Prime Minister Justin Trudeau has appointed former cabinet minister Ralph Goodale to advise the government on its response to Iran’s downing of a commercial flight that killed dozens of Canadians.
Mr. Trudeau said Mr. Goodale will act as a special adviser for the Ukrainian International Airlines Flight 752 crash in January that killed 176 people, including 55 Canadian citizens and 30 permanent residents. Mr. Goodale previously served in numerous cabinet roles, including his most recent posting as Mr. Trudeau’s Public Safety minister, before losing his seat in last year’s federal election.
“While we work to get them [families of victims] the accountability, justice and closure they deserve, we also need to develop a strategy on how to best respond to international air disasters,” Mr. Trudeau said in a statement Tuesday.
“I am confident that Ralph Goodale has the experience to help us identify best practices, and support efforts to ensure that families are properly compensated.”
Flight 752 was shot down on Jan. 8, hours after Iran fired several volleys of ballistic missiles at U.S. military targets in Iraq in response to the U.S. assassination of a senior Iranian commander. Iran’s military has since said it shot at the airliner because it was mistaken for a cruise missile.
Mr. Goodale will examine lessons learned from Flight 752 and other air disasters that claimed Canadian lives, including Ethiopian Airlines Flight 302 last year and Air India Flight 182 in 1985. He will also develop a framework to guide Canada’s responses to international air disasters and provide recommendations on “tools and mechanisms” to prevent crashes.
In a tweet Tuesday, Mr. Goodale said he looks forward to supporting Foreign Affairs Minister Francois-Philippe Champagne, Transport Minister Marc Garneau and Omar Alghabra, parliamentary secretary to the Prime Minister, in the “pursuit of justice” for families of the Iranian air crash victims.
Families of the Canadians killed in the crash have expressed concerns that the COVID-19 pandemic is distracting the government when it comes to holding Iran to account.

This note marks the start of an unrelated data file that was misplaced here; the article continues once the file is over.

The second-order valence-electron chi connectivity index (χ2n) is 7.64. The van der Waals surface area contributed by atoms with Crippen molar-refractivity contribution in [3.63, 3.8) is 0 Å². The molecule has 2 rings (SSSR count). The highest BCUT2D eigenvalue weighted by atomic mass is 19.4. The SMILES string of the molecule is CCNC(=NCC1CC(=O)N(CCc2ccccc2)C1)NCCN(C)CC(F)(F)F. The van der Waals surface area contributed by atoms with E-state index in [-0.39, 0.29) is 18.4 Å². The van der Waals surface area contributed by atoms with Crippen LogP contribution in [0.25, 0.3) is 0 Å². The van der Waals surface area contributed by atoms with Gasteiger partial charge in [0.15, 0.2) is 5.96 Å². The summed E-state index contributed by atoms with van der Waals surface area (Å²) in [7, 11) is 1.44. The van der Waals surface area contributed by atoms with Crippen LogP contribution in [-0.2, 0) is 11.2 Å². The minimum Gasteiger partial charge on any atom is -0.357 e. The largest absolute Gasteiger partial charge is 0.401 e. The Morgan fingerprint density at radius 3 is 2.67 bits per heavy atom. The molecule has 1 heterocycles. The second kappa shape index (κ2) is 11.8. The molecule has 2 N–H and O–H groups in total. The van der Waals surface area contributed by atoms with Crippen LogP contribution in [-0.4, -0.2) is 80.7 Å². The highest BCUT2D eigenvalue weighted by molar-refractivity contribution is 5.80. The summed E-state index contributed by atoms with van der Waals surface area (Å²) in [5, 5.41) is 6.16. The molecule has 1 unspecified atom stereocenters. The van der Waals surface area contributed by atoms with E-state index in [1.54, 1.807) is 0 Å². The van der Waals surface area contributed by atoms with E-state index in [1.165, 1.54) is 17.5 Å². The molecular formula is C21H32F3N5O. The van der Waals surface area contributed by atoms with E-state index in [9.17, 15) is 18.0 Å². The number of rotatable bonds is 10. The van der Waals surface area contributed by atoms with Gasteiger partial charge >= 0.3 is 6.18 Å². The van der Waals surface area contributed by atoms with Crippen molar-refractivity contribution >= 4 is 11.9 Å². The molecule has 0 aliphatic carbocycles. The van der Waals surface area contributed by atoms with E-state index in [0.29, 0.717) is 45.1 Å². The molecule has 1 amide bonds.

Mr. Trudeau said Mr. Goodale will act as a special adviser for the Ukraine International Airlines Flight 752 crash in January that killed 176 people, including 55 Canadian citizens and 30 permanent residents. Mr. Goodale previously served in numerous cabinet roles, including his most recent posting as Mr. Trudeau’s Public Safety minister, before losing his seat in last year’s federal election.
Last week, Iran missed a deadline to hand over the flight recorders. Iran’s representative to the International Civil Aviation Organization (ICAO), which is based in Montreal, promised on March 11 to send the recorders to Ukraine within two weeks to help with its investigation into the crash.
Canada sent consular and investigative teams to Tehran in the wake of the crash, but is still seeking answers and justice for family members. As a part of that effort, Canada joined the International Coordination and Response Group, which consists of countries that lost citizens in the tragedy.
Canada is also leading a global “Safer Skies Strategy,” which brings together countries, airlines and the ICAO to establish a common set of practices to better protect passengers from the risk of flying in or near foreign conflict zones.
With files from The Canadian Press
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